Humility at Workplace – Does it Hurt or Help?

Humility at Workplace – Does it Hurt or Help?

Humility is the virtue that keeps you from putting yourself before others.

The popular misconception is that those who act humble are often vulnerable and weak. One actually requires substantial inner strength to practice humility, even more so at workplace.

In an age where everyone looks up to a charismatic leader, people often see humility as a relic of the past. But the fact is, and it may sound counter-intuitive, humility can actually be a competitive advantage for the leader. Exercising humility at work helps engage employees, boost morale, increase productivity and minimize attrition. It is a subtle and more effective approach to leadership. Instead of taking an authoritarian approach, humble leaders lead by example. Here’s how fostering humility at work helps you being a more effective leader.

1. Owning up Mistakes
Everyone makes mistakes. Most of the people deal with them by covering up the truth or passing the bucks. It doesn’t really help. Humble people realize that no mistake is too big to admit. They are more open to owning up their mistake and proactively participating in getting it fixed.

2. Inviting Feedback
Humility is being open and receptive enough to discover what other people have to offer. Humble leaders listen to their employees, inspiring feedback and criticism and fostering an environment where everyone can learn and grow. By doing so, they create an instant likeability and inspire people (instead of pushing them) to go an extra mile.

3. Delegating Tasks
It feels good to be the been-there-done-that guy in the boardroom. But you can’t possibly know everything there is to know. Accepting that you don’t (and can’t) know everything is also an act of humility. When you realize your way isn’t the best way, you get other people to jump in and let them do what they do best. In a way, acting humble helps you stop getting tempted to micromanage things or being a control freak.

4. Sharing Credit
There’s a famous quote by Criss Jami – ‘The biggest challenge after success is shutting up about it’. Leaders often let success get over their head. No matter how smart or successful you are, nobody likes a braggard. Being boastful or full of yourself won’t take you far. The right way to savor success is to duly give the credit to all those who put their efforts in achieving it.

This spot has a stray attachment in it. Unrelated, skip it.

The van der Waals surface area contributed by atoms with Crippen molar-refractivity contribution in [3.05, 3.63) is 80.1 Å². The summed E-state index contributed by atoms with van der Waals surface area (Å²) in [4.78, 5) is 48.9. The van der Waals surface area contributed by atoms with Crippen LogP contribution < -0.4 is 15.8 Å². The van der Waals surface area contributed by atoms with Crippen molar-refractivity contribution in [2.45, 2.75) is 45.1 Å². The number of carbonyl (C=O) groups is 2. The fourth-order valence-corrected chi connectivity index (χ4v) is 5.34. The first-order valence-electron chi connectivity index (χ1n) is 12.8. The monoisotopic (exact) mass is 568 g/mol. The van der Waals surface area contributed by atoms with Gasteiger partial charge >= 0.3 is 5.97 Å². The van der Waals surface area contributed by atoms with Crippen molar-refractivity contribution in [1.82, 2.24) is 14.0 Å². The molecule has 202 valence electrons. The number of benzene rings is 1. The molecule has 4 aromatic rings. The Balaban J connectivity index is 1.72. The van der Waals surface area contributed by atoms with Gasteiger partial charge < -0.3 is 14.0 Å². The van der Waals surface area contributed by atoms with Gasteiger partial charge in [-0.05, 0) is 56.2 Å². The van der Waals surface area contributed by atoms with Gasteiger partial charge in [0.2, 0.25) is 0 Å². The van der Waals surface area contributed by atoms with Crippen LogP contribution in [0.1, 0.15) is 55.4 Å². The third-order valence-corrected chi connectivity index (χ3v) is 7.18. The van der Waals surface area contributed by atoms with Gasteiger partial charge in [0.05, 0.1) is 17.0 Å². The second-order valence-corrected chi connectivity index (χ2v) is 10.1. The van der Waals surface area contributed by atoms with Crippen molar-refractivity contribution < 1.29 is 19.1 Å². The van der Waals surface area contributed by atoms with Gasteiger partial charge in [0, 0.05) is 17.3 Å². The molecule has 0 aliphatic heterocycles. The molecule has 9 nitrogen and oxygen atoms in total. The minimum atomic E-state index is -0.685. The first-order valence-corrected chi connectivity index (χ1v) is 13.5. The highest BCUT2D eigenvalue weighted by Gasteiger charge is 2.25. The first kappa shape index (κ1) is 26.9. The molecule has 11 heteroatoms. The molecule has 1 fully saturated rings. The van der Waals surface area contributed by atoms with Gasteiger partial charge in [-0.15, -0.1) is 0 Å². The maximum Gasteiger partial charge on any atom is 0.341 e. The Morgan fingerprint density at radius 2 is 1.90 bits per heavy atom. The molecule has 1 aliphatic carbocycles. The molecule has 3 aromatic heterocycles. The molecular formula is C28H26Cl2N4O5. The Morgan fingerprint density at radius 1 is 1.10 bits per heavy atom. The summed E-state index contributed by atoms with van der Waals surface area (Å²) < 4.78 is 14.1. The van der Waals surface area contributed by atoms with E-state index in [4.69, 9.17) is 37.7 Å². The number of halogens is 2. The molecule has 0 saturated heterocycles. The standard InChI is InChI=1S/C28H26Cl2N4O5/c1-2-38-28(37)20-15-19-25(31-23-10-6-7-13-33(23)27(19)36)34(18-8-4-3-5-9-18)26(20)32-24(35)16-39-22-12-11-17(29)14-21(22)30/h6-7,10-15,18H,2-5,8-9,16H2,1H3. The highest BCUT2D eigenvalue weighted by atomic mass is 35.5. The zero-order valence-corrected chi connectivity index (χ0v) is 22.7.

5. Embracing Competition
Underestimating your competition or taking it for granted might get you out of the game. On the other hand, when you take your competition seriously, it keeps you on your toes and drives you to learn the ins and outs of your competitors. Even better, embracing your competition helps you build your brand equity.

6. Accepting Differences
The business landscape is going to be dramatically different in the near future. Embracing differences will emerge as a competitive edge for organizations. It takes a humble leader to providing a workplace that embraces each race, culture and gender, tapping on the strengths everybody brings to the table.

Can Humility be Faked?
One simple yet effective way to tell a truly humble person from a pretentious one is to notice the frequency of the words ‘I’ and ‘You’ in their conversations. Acts of humility can’t be scripted or deliberated. Employees are smart enough to figure out which leaders are genuinely interested in their concerns and which ones are pretending to make it look they are. Truly humble people always put others before themselves. Instead of keeping count of what others didn’t do, they focus on what can they do for the betterment of the organization.

The Takeaway
Humility is one of those rare virtues that everyone admires in others but only a few strive to develop in themselves. While we all wish our bosses to be more humble, humility is everyone’s business, be it leaders or employees. Human research studies show that a major fraction of the bad hires are fired not for lack for skills but for a simple reason such as lack of humility. Humility is one of the five top hiring attributes for employees in many of the top workplaces including Google and Facebook.

Fostering humility at workplace inspires people to show more engagement, contribute novel ideas and promise a deeper commitment to a leader’s vision.